darwin may lose primary target status on FSF gcc

Toby Peterson toby at macports.org
Sat Sep 19 12:08:45 PDT 2009

On Sat, Sep 19, 2009 at 10:15, Jack Howarth <howarth at bromo.med.uc.edu> wrote:
> On Sat, Sep 19, 2009 at 01:03:26AM -0700, Toby Peterson wrote:
>> On Fri, Sep 18, 2009 at 17:43, Jack Howarth <howarth at bromo.med.uc.edu> wrote:
>> > On Fri, Sep 18, 2009 at 05:31:40PM -0700, Toby Peterson wrote:
>> >>
>> >> Given current reality, you're probably better off contributing to
>> >> llvm-gfortran... or better yet, a native fortran front-end for llvm.
>> >> FSF gcc is barely relevant on our platform these days.
>> >>
>> >> - Toby
>> >
>> > Toby,
>> >   I created the fink llvm/llvm-gcc42 packages to provide
>> > them with a llvm-gfortran. However the gfortran in llvm-gcc42
>> > is just that (locked at the gcc 4.2.1 release because it
>> > was the last GPLv2 release that Apple will accept). It has
>> > much worse performance than the current gfortran in gcc 4.4.0,
>> > has fewer features and significant portions of the newer
>> > features aren't working properly. The chances of llvm-gcc
>> > being updated to a newer release are basically zero and
>> > there is no clang related fortran compiler at all. You
>> > work with the hand your dealt...and for us that is trying
>> > to keep the wheels on FSF gcc for darwin as long as possible.
>> > Actually gcc 4.4.1 has excellent testsuite results on darwin10.
>> > Also look at...
>> >
>> > http://www.mail-archive.com/fink-devel@lists.sourceforge.net/msg18166.html
>> > http://archive.netbsd.se/?ml=fink-devel&a=2009-03&m=10250229
>> >
>> > where I benchmarked the various gcc compilers on Intel darwin.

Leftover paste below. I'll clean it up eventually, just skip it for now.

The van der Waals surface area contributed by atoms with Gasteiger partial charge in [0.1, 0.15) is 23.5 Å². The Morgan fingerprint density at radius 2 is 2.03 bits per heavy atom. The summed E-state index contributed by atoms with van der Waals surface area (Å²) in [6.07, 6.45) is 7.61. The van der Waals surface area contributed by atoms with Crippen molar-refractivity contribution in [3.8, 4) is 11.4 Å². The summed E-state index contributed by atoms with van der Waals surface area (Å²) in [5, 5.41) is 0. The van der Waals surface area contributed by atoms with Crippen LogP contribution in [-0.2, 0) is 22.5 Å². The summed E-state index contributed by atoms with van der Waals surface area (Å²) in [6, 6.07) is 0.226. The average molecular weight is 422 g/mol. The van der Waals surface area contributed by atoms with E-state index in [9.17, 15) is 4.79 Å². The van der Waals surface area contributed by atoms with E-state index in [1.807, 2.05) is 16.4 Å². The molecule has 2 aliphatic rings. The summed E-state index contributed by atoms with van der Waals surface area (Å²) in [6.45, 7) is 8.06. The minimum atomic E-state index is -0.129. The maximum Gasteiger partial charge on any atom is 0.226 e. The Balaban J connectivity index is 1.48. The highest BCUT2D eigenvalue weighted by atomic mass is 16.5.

>> > Lastly, if you check the table at...
>> >
>> > http://users.physik.fu-berlin.de/~tburnus/gcc-trunk/benchmark/
>> >
>> > you will see how really bad it would be to have to rely on
>> > g95 even if it built on darwin10 (almost 3 times slower
>> > than current gfortran).
>> That's why I suggested *contributing* to llvm-gfortran or a native
>> front-end. If it lags behind, make it better. FSF gcc just doesn't
>> have much of a future on our platform...
>> - Toby
> Toby,
>    The llvm-gfortran project will be a lost cause in the long run
> mainly because it is trapped on a most inconvenient source base.  The
> GPLv3 license came into effect just as gfortran development was beginning
> to show massive progress. The FSF gcc used for llvm-gcc will likely
> never be updated because of the GPLv3 issue so its gfortran is trapped
> in a time warp. The most promising approach would be a native fortran
> compiler for clang but no such project exists yet. I can only work with
> the possible.

I'm not sure how what I'm suggesting is impossible. Hard, maybe, but impossible?

> ps You do realize that we are using gcc 4.2.1 (and not 4.2.4 or a later
> gcc release) only because of the GPLv3 license. Few people are aware
> but Apple's programmers (who are the FSF darwin maintainers) are not
> allowed to read the gcc mailing lists or the gcc source code since
> GPLv3 came into effect. They can only review and approve patches submitted
> for the FSF gcc that impact the darwin port. Fortunately that has
> allow me to keep the wheels on FSF gcc on darwin so far (knock on wood).

I'm fully aware of the evils of GPL.

- Toby

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